If a taxpayer owns shares of a corporation and passes away, he or she is deemed to have disposed of their shareholding at fair market value (“FMV”) unless a tax-free rollover is applied (e.g., rollover to a surviving spouse). The disposition of shares may cause a tax liability. In the circumstance where this shareholding was in the form of a significant shareholding in a privately held corporation, there may be no immediate source of funds to fund the tax liability. One solution to this problem is to plan for the potential liability by having the corporation purchase life insurance on the individual to fund the tax liability or the outright purchase of shares from the estate. However, the FMV of the insurance policy at time of death in the form of its cash surrender value (“CSV”) may be added to the overall FMV of the corporation at time of death, which increases the taxable capital gain on deemed disposition and taxes as a result. It may also be possible that the proceeds of the life insurance may not be distributed as initially intended.
To address this, the corporation may issue preferred shares that track the CSV of the insurance policy but don’t otherwise entitle the shareholder — typically, the successors — to dividends, proceeds on the sale of the business or voting rights. As the CSV of the policy increases, so does the value of the tracking shares. The shares could track both the cash value and death benefit of a policy. If the tracking shares are issued before the policy is acquired, they can be given a nominal value of $1.
At the business owner’s death, the policy’s CSV is attributed to the insurance-tracking shares, not the business owner’s shares. The corporation redeems the insurance-tracking shares and the life policy proceeds flow from the corporation’s capital dividend account (CDA) to the shareholder of the insurance tracking shares on a tax-free basis. I do not believe the new TOSI rules would apply under the circumstances.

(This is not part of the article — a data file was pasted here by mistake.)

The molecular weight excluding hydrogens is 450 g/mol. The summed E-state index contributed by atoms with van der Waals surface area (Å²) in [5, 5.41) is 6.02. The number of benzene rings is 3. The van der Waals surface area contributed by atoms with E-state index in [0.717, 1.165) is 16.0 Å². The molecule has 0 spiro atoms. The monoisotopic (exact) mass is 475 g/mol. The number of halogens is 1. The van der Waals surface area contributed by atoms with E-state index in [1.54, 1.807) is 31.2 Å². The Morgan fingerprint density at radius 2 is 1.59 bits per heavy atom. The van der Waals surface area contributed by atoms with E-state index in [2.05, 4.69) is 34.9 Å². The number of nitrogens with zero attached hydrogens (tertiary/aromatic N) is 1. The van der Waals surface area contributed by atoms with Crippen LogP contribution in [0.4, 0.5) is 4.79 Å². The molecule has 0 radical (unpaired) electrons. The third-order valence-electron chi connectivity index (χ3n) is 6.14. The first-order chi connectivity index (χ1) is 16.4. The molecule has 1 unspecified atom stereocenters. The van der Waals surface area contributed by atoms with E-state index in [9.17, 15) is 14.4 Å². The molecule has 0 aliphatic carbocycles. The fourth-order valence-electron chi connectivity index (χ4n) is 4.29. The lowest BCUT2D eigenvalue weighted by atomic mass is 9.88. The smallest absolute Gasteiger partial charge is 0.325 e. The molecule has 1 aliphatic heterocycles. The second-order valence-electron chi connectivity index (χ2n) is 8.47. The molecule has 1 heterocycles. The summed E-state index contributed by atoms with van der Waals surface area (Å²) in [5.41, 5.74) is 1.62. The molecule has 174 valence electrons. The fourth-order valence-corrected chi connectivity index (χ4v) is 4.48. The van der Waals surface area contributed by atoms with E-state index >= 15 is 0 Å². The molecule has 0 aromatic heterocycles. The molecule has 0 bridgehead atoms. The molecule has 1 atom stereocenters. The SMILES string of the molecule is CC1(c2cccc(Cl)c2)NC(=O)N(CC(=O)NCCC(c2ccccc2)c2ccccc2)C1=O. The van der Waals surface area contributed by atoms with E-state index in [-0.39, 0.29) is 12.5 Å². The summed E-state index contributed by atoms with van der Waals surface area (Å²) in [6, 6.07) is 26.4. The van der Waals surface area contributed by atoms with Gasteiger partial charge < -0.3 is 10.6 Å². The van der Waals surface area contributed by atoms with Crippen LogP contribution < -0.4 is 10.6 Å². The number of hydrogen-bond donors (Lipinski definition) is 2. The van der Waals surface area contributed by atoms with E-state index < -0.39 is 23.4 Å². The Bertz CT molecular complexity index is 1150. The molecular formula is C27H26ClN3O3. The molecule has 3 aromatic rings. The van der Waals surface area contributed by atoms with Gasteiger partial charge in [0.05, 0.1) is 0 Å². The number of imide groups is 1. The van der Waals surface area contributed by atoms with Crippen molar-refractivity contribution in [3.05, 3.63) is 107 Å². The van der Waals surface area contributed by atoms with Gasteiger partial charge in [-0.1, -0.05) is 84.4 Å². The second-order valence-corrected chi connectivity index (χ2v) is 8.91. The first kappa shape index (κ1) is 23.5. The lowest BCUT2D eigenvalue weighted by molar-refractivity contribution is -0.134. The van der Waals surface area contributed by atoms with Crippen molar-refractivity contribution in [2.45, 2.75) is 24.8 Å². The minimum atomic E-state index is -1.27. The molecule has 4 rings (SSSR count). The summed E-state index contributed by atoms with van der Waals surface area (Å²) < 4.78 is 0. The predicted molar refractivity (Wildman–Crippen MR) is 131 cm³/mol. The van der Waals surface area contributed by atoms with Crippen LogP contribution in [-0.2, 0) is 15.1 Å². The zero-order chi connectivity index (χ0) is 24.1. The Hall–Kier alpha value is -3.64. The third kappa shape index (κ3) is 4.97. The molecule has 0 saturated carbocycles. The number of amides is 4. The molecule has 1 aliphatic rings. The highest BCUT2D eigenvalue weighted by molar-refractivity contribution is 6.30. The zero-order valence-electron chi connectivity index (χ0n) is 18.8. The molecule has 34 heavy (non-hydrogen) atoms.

Insurance-tracking shares also can be used to equalize an estate for heirs, particularly when some of the beneficiaries of the estate are active in the business while others are not. They could also be used to plan around beneficiaries who are not Canadian residents and may be subject to tax on the receipt of capital dividends.
The tax treatment of these shares is not specifically addressed in the Income Tax Act. Practitioners have been relying on a 2005 technical interpretation to confirm the foregoing. Recently two 2021 technical interpretations (2021-0884291C6 and 2021-0884301C6) confirmed the Canada Revenue Agency’s position that CSV would be allocated between the common shares and the insurance tracking shares based on the rights and attributes of each class, using the same valuation principles that would guide the allocation of the value of other corporate assets.
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